Monday, May 6, 2019

REVIEW: 'Chernobyl' - A Dangerous Explosion at a Nuclear Power Plant Leads to Devastating Injuries in '1:23:45'

HBO's Chernobyl - Episode 1.01 "1:23:45"

April 26, 1986, Ukrainian SSR. Plant workers and firefighters put their lives on the line to control a catastrophic explosion at a Soviet nuclear power plant.

In 2018, there were 495 scripted shows airing amongst the linear channels and streaming services. The way people are consuming content now is so different than it used to be. It happens according to one's own schedule. As such, there is less necessity to provide ample coverage of each specific episode in any given season from a show. Moreover, it is simply impossible to watch everything. As such, this site is making the move to shorter episodic reviews in order to cover as many shows as possible. With all of that being said, here are my thoughts on the series premiere of HBO's Chernobyl.

"1:23:45" was written by Craig Mazin and directed by Johan Renck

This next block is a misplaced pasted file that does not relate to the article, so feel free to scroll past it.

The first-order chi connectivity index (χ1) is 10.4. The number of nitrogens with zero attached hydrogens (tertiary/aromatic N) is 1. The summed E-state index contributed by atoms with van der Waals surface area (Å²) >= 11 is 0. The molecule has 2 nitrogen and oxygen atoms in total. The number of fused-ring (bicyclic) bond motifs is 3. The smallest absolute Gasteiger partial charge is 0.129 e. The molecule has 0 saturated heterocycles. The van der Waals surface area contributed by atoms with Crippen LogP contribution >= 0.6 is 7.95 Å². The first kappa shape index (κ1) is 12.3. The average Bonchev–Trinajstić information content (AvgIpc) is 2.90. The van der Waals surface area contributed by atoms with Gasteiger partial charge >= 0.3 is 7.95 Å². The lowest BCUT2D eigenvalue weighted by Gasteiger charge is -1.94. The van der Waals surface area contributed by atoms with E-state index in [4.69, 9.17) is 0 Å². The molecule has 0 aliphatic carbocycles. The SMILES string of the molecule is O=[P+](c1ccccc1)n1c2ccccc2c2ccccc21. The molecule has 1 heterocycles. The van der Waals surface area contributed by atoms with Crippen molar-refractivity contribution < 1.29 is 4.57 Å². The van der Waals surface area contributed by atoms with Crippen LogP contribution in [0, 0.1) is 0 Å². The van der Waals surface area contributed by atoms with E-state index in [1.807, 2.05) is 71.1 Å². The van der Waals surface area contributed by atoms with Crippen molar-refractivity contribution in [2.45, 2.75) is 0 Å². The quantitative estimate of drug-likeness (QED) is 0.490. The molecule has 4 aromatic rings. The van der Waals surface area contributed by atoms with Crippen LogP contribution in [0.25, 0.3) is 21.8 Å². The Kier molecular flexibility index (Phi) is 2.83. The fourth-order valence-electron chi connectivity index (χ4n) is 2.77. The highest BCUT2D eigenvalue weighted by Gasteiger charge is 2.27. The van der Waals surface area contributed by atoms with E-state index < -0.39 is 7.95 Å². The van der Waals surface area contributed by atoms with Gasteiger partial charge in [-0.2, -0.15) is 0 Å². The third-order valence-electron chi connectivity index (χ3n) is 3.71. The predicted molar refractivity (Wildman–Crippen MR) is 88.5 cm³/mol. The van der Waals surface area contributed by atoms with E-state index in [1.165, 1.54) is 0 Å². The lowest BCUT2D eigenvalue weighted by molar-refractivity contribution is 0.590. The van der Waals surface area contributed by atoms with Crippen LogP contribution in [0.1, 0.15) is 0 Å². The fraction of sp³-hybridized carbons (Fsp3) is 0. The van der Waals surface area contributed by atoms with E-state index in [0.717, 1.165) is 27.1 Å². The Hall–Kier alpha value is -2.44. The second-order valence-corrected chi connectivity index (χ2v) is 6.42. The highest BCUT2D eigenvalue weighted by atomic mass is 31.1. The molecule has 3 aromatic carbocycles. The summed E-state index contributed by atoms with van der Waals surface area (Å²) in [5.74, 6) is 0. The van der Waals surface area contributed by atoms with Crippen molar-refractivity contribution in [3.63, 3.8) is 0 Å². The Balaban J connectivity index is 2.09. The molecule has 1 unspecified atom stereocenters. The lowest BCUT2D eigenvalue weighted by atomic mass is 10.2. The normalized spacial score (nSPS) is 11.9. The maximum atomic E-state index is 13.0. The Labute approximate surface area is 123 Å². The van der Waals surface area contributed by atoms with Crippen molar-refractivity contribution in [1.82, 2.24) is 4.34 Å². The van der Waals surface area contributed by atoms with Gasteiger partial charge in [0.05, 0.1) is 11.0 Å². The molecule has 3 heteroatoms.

There is an impending sense of doom and dread hanging over every single action depicted in this premiere. The audience goes into this new HBO miniseries with the understanding of just how dangerous and tragic the Chernobyl accident actually turned out to be. And yet, the story should serve as a vital reminder of just how dangerous and lethal a breakdown of nuclear power could be - especially in a world that is still fighting over which countries have the technology to harness such energy. There are so many power issues at play throughout this story. There is the sheer bafflement that an explosion could even take place in the core reactor. The nuclear scientists believe that it's impossible. It's not until they see the devastation with their own eyes that they realize what is happening at this site. If a person doesn't behold that sight, then they are in complete denial. That's what fuels so much of the initial actions taken here. The explosion in the middle of the night is perceived as nothing but a fire on the roof. It's a reaction to a new safety protocol that was being tested. It just had the unfortunate consequence of nearly destroying the entire program. Everyone is fighting for survival though. Some do so with the urgency and awareness of exactly what's going on. People are descending through this facility to turn on the pipelines to feed water to the core. Others are reaching out and showing their humanity even in the face of death. This is such a bleak story that is only going to get darker and more disturbing with its central visuals. Right now, everything is ominous because the disaster extends further than just the clear and present harm that comes from the fire. That disaster is immediately felt. It is seen by the local community. They look out at the horizon and see the dazzling colors of a landscape that isn't natural to them. It's something to behold even though members of the community are also rushing to the site to contain the fire. There is a lack of understanding over what actually takes place in this facility as well. Moreover, there is the attempted cover-up in order to avoid a pandemic. There is the fear that the explosion was the result of a bomb that was detonated by a foreign adversary. That's not what happened though. But it's absolutely chilling to watch as everyone normalizes just how high an acceptable amount of radiation exposure is to the surrounding community. Anatoly Dyatlov is the head of the crew onsite. He gets the reading that the exposure level is at a 3.6. He immediately sees that as manageable. No one should be too concerned about effects stemming out to the community. That's the position the Soviet government takes as well. They don't want people making this into a much bigger deal than it is. It's not until the end of the premiere when Valery Legasov is brought in as a consultant and knows that these levels are dangerous and should be just cause for an evacuation. He has that rational response. And yet, it comes too late. The community has already been consumed with ash and radiation fallout. They have no idea what is going on but the audience is unnerved by these brutal visuals of families playing in the ash and the firefighters continue to forge ahead despite the burns on their bodies. The human cost of this story needs to be a priority. Instead, it was fundamentally about the government officials who thought they were safe in their underground bunker to craft the narrative of what happened. Even then, they weren't safe from the fallout. It's a startling image but one that seems unlikely to deter any actions to best contain the situation either. That too is tragic in many ways. The show will more than likely continue to highlight the injustices that took place in the aftermath of this great tragedy moving forward.